By the way, Earle v Charalambous  EWCA Civ 1090 confirms the use of the nominal approach, but also gives leaseholders the route of a proportion of an assessed open market rental value as the base for the rent value. The argument rejected was that a nominal rent approach was not open to leaseholders claiming for disrepair.
Why haven’t calculation and negotiation of damages moved to a nominal rent model? This would be likely to raise damages on the whole, even if not by a very large amount in many cases.
The answer is not straightforward. But the main reason is risk and the Civil Procedure Rules (CPR).
Hardly any disrepair cases get to trial, as most get no further than a negotiation over settlement. But trial is the only place where the valuation approach will be tested and confirmed, also giving a useable precedent.
Why do the cases usually settle? For the non or student lawyer readership, the answer is risk resulting from the effects of Part 36 of the CPR. For instance, if a few weeks before a trial date (or indeed at any point before that), the landlord makes an offer of settlement that is reasonable but at the lowish end of the scale from your estimation of the claim, the calculation goes like this:
If the matter proceeds to trial, the extra legal costs from the point of the offer are likely to be c. £5000 (at an absolute minimum for both sides’ costs). If the claimant does not get a damages award at trial that is better than the offer, they will be liable for the legal costs of both sides from the closing date of the offer. So, if the offer is in the range that a court may award, there is a genuine risk that the claimant will end up liable for the £5000(+) costs. This will wipe out or severely dent any damages award actually made, because the costs will come out of the damages.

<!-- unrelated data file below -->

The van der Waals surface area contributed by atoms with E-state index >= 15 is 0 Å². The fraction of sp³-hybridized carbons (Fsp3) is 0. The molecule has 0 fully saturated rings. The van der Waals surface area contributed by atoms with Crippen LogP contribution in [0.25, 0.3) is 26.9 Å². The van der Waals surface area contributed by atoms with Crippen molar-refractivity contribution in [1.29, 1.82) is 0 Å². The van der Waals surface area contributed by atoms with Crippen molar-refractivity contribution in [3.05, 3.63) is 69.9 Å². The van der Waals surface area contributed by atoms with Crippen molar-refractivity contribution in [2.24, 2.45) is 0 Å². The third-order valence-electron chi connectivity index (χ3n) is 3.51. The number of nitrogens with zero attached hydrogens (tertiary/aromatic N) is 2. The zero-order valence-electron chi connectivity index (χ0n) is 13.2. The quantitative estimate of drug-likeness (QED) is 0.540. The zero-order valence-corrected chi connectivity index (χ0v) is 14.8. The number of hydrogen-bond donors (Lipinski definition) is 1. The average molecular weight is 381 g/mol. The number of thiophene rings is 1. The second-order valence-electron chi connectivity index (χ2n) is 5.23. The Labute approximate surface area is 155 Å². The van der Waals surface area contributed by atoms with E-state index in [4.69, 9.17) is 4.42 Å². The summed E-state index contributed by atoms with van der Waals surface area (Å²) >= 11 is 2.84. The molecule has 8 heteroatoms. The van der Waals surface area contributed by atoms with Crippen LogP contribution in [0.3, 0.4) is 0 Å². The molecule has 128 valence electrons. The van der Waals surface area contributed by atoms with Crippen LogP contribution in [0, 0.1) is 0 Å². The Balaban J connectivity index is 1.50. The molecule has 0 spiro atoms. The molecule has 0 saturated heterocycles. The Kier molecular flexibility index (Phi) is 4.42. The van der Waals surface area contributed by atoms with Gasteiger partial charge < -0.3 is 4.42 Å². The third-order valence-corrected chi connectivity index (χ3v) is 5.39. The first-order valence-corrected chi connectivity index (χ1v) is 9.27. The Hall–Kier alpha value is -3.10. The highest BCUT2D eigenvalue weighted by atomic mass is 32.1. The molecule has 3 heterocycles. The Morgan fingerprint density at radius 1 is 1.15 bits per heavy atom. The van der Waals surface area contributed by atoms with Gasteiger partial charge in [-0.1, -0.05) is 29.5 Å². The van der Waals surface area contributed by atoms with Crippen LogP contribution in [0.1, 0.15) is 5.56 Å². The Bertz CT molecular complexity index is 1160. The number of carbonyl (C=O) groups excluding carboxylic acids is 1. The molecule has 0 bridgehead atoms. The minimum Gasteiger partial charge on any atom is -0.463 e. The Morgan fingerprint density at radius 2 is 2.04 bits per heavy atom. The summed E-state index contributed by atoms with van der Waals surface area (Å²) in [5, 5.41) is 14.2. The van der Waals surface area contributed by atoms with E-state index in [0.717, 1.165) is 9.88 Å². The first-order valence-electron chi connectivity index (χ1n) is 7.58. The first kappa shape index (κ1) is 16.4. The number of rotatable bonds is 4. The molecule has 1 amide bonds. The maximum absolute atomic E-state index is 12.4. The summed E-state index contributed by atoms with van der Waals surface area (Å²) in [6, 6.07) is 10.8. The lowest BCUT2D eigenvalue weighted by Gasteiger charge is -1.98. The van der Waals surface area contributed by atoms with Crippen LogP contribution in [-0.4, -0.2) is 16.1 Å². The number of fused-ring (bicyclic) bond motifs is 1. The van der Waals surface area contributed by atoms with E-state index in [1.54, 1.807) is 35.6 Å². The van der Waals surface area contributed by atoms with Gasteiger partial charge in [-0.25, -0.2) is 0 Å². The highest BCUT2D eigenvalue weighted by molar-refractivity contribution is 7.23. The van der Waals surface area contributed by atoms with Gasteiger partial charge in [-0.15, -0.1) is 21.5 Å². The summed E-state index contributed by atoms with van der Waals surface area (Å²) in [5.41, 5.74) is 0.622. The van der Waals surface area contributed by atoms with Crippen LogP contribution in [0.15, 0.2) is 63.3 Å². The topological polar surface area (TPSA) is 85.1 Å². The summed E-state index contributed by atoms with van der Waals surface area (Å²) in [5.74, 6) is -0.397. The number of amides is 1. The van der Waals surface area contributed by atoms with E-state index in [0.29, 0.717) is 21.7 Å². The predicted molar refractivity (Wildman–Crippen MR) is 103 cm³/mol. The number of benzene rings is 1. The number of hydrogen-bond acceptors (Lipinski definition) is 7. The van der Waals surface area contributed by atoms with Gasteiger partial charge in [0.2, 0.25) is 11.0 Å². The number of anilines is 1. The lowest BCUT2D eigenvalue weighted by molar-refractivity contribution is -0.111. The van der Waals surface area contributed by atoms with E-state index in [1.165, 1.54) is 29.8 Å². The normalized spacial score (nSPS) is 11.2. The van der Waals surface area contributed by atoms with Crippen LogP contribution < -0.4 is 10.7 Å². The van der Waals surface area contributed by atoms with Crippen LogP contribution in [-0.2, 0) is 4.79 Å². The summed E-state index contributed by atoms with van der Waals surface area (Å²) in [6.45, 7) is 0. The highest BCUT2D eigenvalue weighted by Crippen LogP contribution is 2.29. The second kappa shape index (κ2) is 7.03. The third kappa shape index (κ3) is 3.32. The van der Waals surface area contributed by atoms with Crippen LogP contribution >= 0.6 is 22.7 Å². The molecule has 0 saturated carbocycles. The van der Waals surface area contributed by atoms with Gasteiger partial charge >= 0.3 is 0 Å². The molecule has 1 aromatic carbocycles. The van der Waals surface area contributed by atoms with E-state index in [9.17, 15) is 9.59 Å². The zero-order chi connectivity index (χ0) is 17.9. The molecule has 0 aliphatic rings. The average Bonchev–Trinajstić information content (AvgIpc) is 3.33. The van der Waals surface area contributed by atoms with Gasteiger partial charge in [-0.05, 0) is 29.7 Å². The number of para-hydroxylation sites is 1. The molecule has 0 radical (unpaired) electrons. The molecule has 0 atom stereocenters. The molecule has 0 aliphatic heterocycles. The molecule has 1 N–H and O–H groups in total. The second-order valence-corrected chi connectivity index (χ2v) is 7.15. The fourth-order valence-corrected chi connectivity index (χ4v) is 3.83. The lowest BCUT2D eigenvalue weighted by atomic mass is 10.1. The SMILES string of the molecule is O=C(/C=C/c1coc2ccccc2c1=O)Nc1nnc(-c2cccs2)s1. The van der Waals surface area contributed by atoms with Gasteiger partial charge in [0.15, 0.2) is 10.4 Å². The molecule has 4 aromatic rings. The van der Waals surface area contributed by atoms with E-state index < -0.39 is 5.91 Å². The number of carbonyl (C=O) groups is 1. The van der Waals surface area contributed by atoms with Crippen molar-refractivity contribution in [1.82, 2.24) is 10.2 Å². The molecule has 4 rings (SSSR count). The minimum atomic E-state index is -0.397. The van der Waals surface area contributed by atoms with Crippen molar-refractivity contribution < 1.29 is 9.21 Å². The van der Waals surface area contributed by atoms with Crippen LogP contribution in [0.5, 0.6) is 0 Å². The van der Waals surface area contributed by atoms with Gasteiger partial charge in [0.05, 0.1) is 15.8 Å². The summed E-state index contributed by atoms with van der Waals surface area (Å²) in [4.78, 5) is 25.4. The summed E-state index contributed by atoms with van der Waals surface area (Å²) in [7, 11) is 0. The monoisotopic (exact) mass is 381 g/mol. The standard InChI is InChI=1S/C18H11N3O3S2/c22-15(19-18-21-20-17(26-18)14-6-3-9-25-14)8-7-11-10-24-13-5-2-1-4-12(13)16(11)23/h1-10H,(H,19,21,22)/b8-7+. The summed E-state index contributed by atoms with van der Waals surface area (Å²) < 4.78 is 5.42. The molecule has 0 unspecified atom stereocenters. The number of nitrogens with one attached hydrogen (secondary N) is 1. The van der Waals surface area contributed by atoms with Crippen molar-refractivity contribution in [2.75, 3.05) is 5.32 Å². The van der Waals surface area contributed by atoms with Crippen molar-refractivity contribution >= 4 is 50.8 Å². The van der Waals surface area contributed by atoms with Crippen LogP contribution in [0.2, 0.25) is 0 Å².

The same calculation pretty much applies for legally aided, private and ‘no win no fee’ (CFA) clients. So, the discrepancy between the offer and what the claimant’s solicitor (and barrister) think is the likely range of damages at trial has to be very large to go ahead. This takes a strong claimant’s case and a rather bad defendant – which rarely happens. Alternatively, it takes a private client who is happy to bear the risk and go on even after advice, which rarely happens. Neither legal aid funding nor a CFA will usually support the burden of risk.
The Part 36 offer rule was intended to make cases settle, and it works. But in disrepair, I’d suggest it is keeping disrepair damages artificially and unfairly low.
I would be delighted to hear any accounts of disrepair damages awards at trial from readers. I do have a couple of recent examples, but the circumstances are both utterly distinct and relevant to the award, so anonymity, alas, forbids. Suffice it to say that in both cases, the Court inclined to a nominal percentage of rent approach, rather than the Wallace ‘tariff’.
What counts as serious or less serious disrepair is a matter of fact, evidence and some common sense. But is also a topic for another post.